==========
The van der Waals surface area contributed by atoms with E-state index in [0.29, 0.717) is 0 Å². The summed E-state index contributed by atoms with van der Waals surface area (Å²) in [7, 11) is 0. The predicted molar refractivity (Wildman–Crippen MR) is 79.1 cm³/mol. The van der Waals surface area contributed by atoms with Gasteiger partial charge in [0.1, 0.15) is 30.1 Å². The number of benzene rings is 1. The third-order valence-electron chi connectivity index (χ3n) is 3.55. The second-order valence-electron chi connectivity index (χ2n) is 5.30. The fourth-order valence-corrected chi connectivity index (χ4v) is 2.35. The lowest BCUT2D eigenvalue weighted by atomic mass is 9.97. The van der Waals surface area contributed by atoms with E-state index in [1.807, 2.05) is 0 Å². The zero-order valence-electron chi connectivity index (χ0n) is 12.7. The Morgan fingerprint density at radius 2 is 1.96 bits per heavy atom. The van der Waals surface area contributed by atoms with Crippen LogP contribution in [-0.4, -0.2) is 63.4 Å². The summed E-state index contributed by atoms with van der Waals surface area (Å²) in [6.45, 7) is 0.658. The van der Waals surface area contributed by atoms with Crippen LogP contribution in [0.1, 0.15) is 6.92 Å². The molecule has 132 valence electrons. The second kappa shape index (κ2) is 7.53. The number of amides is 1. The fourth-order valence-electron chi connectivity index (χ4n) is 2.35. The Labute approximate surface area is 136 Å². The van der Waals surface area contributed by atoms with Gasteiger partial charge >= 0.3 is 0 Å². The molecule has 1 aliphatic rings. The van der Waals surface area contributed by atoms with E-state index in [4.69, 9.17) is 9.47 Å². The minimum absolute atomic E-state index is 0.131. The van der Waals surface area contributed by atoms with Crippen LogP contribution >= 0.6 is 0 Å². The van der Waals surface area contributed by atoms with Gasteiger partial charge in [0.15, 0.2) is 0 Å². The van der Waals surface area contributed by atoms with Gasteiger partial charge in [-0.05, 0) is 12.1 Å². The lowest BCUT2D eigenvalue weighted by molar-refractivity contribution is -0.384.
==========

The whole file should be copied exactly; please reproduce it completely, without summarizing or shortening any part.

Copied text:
The van der Waals surface area contributed by atoms with E-state index in [0.29, 0.717) is 0 Å². The summed E-state index contributed by atoms with van der Waals surface area (Å²) in [7, 11) is 0. The predicted molar refractivity (Wildman–Crippen MR) is 79.1 cm³/mol. The van der Waals surface area contributed by atoms with Gasteiger partial charge in [0.1, 0.15) is 30.1 Å². The number of benzene rings is 1. The third-order valence-electron chi connectivity index (χ3n) is 3.55. The second-order valence-electron chi connectivity index (χ2n) is 5.30. The fourth-order valence-corrected chi connectivity index (χ4v) is 2.35. The lowest BCUT2D eigenvalue weighted by atomic mass is 9.97. The van der Waals surface area contributed by atoms with E-state index in [1.807, 2.05) is 0 Å². The zero-order valence-electron chi connectivity index (χ0n) is 12.7. The Morgan fingerprint density at radius 2 is 1.96 bits per heavy atom. The van der Waals surface area contributed by atoms with Crippen LogP contribution in [-0.4, -0.2) is 63.4 Å². The summed E-state index contributed by atoms with van der Waals surface area (Å²) in [6.45, 7) is 0.658. The van der Waals surface area contributed by atoms with Crippen LogP contribution in [0.1, 0.15) is 6.92 Å². The molecule has 132 valence electrons. The second kappa shape index (κ2) is 7.53. The number of amides is 1. The fourth-order valence-electron chi connectivity index (χ4n) is 2.35. The Labute approximate surface area is 136 Å². The van der Waals surface area contributed by atoms with Gasteiger partial charge >= 0.3 is 0 Å². The molecule has 1 aliphatic rings. The van der Waals surface area contributed by atoms with E-state index in [4.69, 9.17) is 9.47 Å². The minimum absolute atomic E-state index is 0.131. The van der Waals surface area contributed by atoms with Crippen LogP contribution >= 0.6 is 0 Å². The van der Waals surface area contributed by atoms with Gasteiger partial charge in [0.15, 0.2) is 0 Å². The van der Waals surface area contributed by atoms with Gasteiger partial charge in [-0.05, 0) is 12.1 Å². The lowest BCUT2D eigenvalue weighted by molar-refractivity contribution is -0.384.